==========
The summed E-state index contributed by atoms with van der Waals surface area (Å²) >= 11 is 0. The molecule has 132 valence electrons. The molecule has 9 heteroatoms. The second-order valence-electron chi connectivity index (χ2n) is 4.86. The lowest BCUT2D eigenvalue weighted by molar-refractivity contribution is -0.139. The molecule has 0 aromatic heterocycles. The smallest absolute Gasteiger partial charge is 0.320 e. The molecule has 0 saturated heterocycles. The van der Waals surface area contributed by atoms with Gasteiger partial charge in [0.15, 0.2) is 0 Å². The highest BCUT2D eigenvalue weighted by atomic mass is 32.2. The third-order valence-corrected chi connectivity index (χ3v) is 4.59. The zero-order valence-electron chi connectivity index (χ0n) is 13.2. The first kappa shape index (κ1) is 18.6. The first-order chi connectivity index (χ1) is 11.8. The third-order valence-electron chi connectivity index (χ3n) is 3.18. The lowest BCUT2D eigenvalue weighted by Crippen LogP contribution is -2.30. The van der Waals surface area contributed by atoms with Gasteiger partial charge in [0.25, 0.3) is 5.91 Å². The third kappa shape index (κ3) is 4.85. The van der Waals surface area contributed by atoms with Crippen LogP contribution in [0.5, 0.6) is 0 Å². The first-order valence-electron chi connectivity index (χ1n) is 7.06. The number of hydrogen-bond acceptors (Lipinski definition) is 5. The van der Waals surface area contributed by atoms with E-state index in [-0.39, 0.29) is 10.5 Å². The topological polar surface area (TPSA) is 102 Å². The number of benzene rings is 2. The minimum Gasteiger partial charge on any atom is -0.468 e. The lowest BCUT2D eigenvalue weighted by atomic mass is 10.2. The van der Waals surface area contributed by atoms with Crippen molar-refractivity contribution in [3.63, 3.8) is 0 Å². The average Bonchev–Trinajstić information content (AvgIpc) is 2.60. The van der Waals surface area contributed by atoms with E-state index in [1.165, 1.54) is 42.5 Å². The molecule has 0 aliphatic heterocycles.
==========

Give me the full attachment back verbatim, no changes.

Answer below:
The summed E-state index contributed by atoms with van der Waals surface area (Å²) >= 11 is 0. The molecule has 132 valence electrons. The molecule has 9 heteroatoms. The second-order valence-electron chi connectivity index (χ2n) is 4.86. The lowest BCUT2D eigenvalue weighted by molar-refractivity contribution is -0.139. The molecule has 0 aromatic heterocycles. The smallest absolute Gasteiger partial charge is 0.320 e. The molecule has 0 saturated heterocycles. The van der Waals surface area contributed by atoms with Gasteiger partial charge in [0.15, 0.2) is 0 Å². The highest BCUT2D eigenvalue weighted by atomic mass is 32.2. The third-order valence-corrected chi connectivity index (χ3v) is 4.59. The zero-order valence-electron chi connectivity index (χ0n) is 13.2. The first kappa shape index (κ1) is 18.6. The first-order chi connectivity index (χ1) is 11.8. The third-order valence-electron chi connectivity index (χ3n) is 3.18. The lowest BCUT2D eigenvalue weighted by Crippen LogP contribution is -2.30. The van der Waals surface area contributed by atoms with Gasteiger partial charge in [0.25, 0.3) is 5.91 Å². The third kappa shape index (κ3) is 4.85. The van der Waals surface area contributed by atoms with Crippen LogP contribution in [0.5, 0.6) is 0 Å². The first-order valence-electron chi connectivity index (χ1n) is 7.06. The number of hydrogen-bond acceptors (Lipinski definition) is 5. The van der Waals surface area contributed by atoms with E-state index in [-0.39, 0.29) is 10.5 Å². The topological polar surface area (TPSA) is 102 Å². The number of benzene rings is 2. The minimum Gasteiger partial charge on any atom is -0.468 e. The lowest BCUT2D eigenvalue weighted by atomic mass is 10.2. The van der Waals surface area contributed by atoms with Crippen molar-refractivity contribution in [3.63, 3.8) is 0 Å². The average Bonchev–Trinajstić information content (AvgIpc) is 2.60. The van der Waals surface area contributed by atoms with E-state index in [1.165, 1.54) is 42.5 Å². The molecule has 0 aliphatic heterocycles.